Houghton Library acquired a first edition of Harriet E. Wilson’s book.
“To be honest, I’ve seen people write names in books a lot, and it could have been written by anyone,” said Morris. “I spent time trying to find documents with Harriet Wilson’s handwriting, and I couldn’t come up with anything. From the library’s point of view, we always like to know about provenance because when things turn up somewhat unexpectedly, you have to be skeptical until you feel pretty confident that they’re authentic.”
Instead, Morris turned her attention to the ownership stamp, a mark on the title page showing the book had once been owned by a jeweler in Gloucester, Mass., named Everett Lane. Earlier research on the ownership history of the novel has revealed that most copies, where early owners were known, had belonged to those who lived within a couple of counties of Wilson’s hometown in southern New Hampshire near Nashua, indicating the author may have been selling the work herself. “This copy fit the pattern. Gloucester is fairly close to Milford, so that seemed to put it more in Harriet Wilson’s circle of contacts,” said Morris.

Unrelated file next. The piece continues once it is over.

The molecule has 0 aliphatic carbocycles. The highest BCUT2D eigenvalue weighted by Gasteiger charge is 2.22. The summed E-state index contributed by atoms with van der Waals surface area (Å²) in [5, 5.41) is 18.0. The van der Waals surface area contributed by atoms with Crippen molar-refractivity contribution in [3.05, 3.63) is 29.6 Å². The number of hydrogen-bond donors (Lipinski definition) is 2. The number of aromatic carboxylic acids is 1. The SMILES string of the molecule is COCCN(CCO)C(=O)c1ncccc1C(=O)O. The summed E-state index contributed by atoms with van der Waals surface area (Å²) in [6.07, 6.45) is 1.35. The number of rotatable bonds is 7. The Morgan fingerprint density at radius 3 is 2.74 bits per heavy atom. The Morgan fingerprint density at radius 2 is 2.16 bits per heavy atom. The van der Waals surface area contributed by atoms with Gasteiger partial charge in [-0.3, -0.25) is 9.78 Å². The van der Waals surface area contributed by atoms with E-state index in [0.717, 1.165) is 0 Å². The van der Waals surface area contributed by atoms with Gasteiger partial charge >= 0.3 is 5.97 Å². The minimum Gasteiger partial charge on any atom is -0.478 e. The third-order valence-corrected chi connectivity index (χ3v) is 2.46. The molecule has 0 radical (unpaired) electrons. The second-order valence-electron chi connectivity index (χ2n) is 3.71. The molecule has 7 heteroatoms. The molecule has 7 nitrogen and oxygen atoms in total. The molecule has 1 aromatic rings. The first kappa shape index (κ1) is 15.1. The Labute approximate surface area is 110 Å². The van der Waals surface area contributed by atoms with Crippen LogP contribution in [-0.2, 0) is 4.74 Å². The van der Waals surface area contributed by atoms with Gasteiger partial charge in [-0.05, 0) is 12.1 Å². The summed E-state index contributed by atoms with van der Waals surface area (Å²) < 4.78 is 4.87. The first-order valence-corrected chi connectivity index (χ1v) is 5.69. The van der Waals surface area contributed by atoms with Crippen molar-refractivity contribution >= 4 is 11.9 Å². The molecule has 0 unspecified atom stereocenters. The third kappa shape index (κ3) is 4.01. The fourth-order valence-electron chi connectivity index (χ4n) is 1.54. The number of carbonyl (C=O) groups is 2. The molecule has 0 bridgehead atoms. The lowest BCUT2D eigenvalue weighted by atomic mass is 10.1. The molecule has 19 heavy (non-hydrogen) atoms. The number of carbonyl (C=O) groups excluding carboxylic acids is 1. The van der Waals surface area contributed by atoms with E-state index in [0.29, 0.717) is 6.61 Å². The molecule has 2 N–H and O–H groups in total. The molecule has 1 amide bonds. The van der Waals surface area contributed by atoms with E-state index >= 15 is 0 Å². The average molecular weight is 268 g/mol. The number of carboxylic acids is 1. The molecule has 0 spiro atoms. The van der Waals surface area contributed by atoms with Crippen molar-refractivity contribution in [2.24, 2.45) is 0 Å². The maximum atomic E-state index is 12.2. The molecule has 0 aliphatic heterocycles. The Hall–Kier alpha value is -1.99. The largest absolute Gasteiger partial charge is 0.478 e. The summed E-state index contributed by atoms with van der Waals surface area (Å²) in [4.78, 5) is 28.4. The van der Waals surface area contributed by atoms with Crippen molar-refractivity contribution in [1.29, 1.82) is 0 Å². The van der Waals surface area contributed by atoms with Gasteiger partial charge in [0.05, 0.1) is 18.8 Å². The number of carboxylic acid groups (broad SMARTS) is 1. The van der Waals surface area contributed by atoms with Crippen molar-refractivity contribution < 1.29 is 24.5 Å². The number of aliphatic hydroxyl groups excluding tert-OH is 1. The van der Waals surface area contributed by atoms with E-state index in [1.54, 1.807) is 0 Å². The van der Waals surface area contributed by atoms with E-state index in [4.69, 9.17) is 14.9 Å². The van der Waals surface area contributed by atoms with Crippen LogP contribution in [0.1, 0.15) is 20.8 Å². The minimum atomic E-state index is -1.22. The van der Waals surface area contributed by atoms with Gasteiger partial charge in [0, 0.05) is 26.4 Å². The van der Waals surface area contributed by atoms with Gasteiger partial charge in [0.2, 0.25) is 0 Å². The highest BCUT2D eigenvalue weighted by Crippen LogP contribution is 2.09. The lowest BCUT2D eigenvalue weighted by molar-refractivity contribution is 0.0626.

Whether Wilson knew Lane seems unlikely, said Morris, since they’d have led “different lives.” There is also a note in the book, presumably by Lane, saying “Bought of H.P. May 1900,” just a month before Wilson’s death. Still, Morris acknowledges there is nothing that firmly “either proves or disproves” the signature, and that, regardless, having a first edition of such an important book in Houghton’s collection is paramount.
“We didn’t have a copy of it at Houghton, and it’s a book that we should have,” said Morris. “It’s a first in American literature, which is what we are known for, and it’s something that we’ve wanted to acquire for quite some time. We have several copies of Phillis Wheatley’s poems, for example, the first book of poetry published in North America, and the first book of poetry published by an African American. There are these monuments of Black literature that we are eager to collect.”